Proper education of hospice professionals is essential for ensuring quality of end-of-life care. In 2005, 'End-of-life Care Task Force Team' by Ministry of Health and Welfare established '60 hours of hospice education' as basic requirement for hospice professionals. This study is aimed to determine how many of the hospice professionals meet with the criteria and whether there are significant regional variations. Methods: We analyzed the data from 46 hospice organizations, which submitted the application to the 2008 designation program of Ministry of Health, Welfare, and Family Affairs. Data included details of the educational records of each hospice professionals. Results: Total 673 hospice professionals were included in the analysis. Overall, only 41.5% (279/673) met the requirement. Nurses (46.8%; 177/378) were more likely to meet the requirement than doctors (35.8%; 38/106), social workers (32.0%; 24/75) and clergies (35.1%; 40/114). Hospice professionals of the organizations in metropolitan area received more education than those in small cities or rural area (52.4% vs. 25.0% for doctors, 50.6% vs. 43.9% for nurses, 42.9% vs. 25.5% for social workers). By geographic areas, hospice professionals in southeast regions received less education than other part of Korea (28.1% vs. 43.0
48.8%, respectively). Conclusion: Less than half of the Korean hospice professionals has received proper amount of hospice education, and significant regional variations existed. National programs to promote the education of hospice professionals and eliminate its disparities are greatly warranted. Implementation of the 60-hour currirulum for hospice professionals, based on the train-the-trainer model, would be regarded as one potential solution.
The Effect of Aroma Therapy on Lower Extremity Edema of Terminal Cancer Patients: A Controlled Trial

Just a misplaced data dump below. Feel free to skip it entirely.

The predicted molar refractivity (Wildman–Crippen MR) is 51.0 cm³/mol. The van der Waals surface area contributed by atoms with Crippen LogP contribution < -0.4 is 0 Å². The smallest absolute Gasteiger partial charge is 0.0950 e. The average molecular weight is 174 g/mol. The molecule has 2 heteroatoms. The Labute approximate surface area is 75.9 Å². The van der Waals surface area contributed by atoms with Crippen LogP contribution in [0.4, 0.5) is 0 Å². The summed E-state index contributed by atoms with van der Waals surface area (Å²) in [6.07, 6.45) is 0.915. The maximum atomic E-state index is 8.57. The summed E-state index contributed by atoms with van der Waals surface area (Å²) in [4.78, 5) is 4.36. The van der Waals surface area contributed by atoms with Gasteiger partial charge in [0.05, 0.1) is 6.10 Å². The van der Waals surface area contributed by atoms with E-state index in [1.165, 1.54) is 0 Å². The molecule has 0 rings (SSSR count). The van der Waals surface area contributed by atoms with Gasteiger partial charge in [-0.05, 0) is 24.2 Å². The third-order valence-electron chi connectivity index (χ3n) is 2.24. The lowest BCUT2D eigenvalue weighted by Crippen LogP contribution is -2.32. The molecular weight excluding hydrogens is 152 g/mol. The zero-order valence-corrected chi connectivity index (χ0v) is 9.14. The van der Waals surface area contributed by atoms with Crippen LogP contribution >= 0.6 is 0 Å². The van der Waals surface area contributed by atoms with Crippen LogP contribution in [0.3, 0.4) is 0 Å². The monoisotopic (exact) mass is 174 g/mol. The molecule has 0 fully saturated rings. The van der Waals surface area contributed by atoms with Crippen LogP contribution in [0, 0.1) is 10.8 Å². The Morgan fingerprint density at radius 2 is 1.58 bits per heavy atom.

Kim, Sung-Ah ; Kim, Sung-Ju ; Chung, Ju-Hye ; Lee, Soo-Young ; Han, Myung-Suk ; Oh, Seon-Hee ; Kim, Se-Hong ;
The Korean Journal of Hospice and Palliative Care, volume 12, issue 3, 2009, Pages 139~146
This study was designed to examine the effect of aroma massage therapy on lower extremity edema of terminal cancer patients. Methods: A total of thirty-six terminal cancer patients with lower extremity edema were divided into two groups: the aroma massage group received massage with blending oil which was applied from toes to 10 cm above the knee of the subject for 15 to 20 minutes in each turn, while the control group received sham aroma massage (applied with carrier oil only). The circumferences of the fore-foot, ankle and calf were measured before massage and 30 minutes, 2 hours, and 12 hours after massage. The blood pressure, pulse and body temperature were also measured to find the change of subject's physiologic conditions. Results: There were no significant differences in blood pressure, heart rate, body temperature and lower extremity circumferences between two groups. However, edema at each site was slightly improved in the treatment group after the aroma massage therapy, compared to baseline data (P<0.05). In addition, the reduction of lower extremity circumference was maximal at 2 hours in foot, 30 min in right ankle and 12 hours in right calf after aroma massage therapy (P<0.05). Conclusion: Our results suggest that aroma massage therapy is not effective on the lower extremity edema of terminal cancer patients.
Resilience to Burnout and Work Satisfaction of Hospice Volunteers
Choi, Soon-Ock ;
The Korean Journal of Hospice and Palliative Care, volume 12, issue 3, 2009, Pages 147~156
The purpose of this study was to assess the level of resilience to burnout and work satisfaction of hospice volunteers. Methods: Participants included 235 regular volunteers at hospice facilities of two university hospitals and four general hospitals located in Busan. The study instruments were the scale of resilience to burnout and work satisfaction. The scale of resilience to burnout consisted of six dimensions (professional competency, accomplishment and worthiness, firm belief and value about their profession, good teamwork, support by their agency, and individual resources) and 31 items which were rated on a 5-point Likert scale, whereas the scale of work satisfaction consisted of 6 items which were rated on a 5-point Likert scale. Data were analyzed by descriptive statistics, t-test, ANOVA, Tukey and Pearson's correlation coefficient. Results: The mean score of resilience to burnout and work satisfaction of participants were 3.59 and 3.69, respectively. The highest and lowest scores of resilience to burnout were individual resources (3.81) and accomplishment and worthiness (3.36). There were significant differences in resilience to burnout scores, depending on religion, health status, type of hospice facilities, and period of volunteer experience. There were significant differences in work satisfaction scores, depending on gender, religion, education level, health status, and type of hospice facilities. Conclusions: Continuous education and efficient management need to be developed to improve the level of resilience to burnout and work satisfaction of hospice volunteers.